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Melchior de Hondecoeter : “Peacocks” (1683)

Archival Inkjet on Matte Finish Fine Art Paper

The Ibis’s giclée process uses archival pigment inks on 100% cotton rag paper to achieve crisp detail and rich, lasting color. Unlike posters, they will not yellow with time, but will maintain their original quality for as long as you own them. If you are unhappy with your print for any reason, you are welcome to return it for a full refund.

The Dutch painter Melchior de Hondecoeter specialized in images of birds and other animals. In an era before photography, when most artists contented themselves with painting mounted specimens, it was a challenge to depict live animals behaving naturally. Art critic Charles Blanc writes that “…before having succeeded so well…Hondecoeter made a long study, not only of [the subject’s] external form, but of its habits, customs and manner of life. His studio had been turned into a menagerie, or, rather, a game preserve. He had paid particular attention to the education of a handsome cock, which seemed to comprehend every word and gesture of his master; and who, at the slightest sign, came near the easel and posed, often in very fatiguing attitudes, for hours.”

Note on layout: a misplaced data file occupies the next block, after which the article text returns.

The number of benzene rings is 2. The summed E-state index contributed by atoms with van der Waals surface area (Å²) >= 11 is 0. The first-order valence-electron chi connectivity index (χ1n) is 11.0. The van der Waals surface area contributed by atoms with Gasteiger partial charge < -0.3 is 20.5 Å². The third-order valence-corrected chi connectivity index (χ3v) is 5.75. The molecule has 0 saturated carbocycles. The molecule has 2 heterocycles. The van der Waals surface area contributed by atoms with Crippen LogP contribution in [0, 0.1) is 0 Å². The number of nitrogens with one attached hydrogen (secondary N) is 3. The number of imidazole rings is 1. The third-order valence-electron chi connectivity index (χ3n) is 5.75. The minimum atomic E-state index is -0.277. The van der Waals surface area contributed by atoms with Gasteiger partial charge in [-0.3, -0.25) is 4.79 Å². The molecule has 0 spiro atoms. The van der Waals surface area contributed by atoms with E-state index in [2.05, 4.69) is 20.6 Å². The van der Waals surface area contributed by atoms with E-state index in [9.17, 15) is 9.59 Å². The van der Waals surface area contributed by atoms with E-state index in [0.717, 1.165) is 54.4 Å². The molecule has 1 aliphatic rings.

Of Peacocks, the Metropolitan Museum of Art observes that, “The trees and architecture depicted here…suggest a grand old country estate. It was in such settings that aristocratic Europeans assembled rare birds and animals, cultivated unusual plants, and collected shells and other naturalia. Like earlier still-life painters, in particular Otto Marseus van Schrieck (1619/20–1678), Hondecoeter turned curiosities of nature into curiosities of art, and — on the scale seen in this painting — into elements of interior decoration. The peacock, which served as a symbol of pride in much earlier Netherlandish pictures, would have been recognized immediately as a creature from another continent, in this case southeastern Asia and the East Indies. In the confines of a room hung with paintings by Hondecoeter, it was easy to imagine not only the great outdoors of the Dutch countryside but also the entire world of Dutch overseas trade.”

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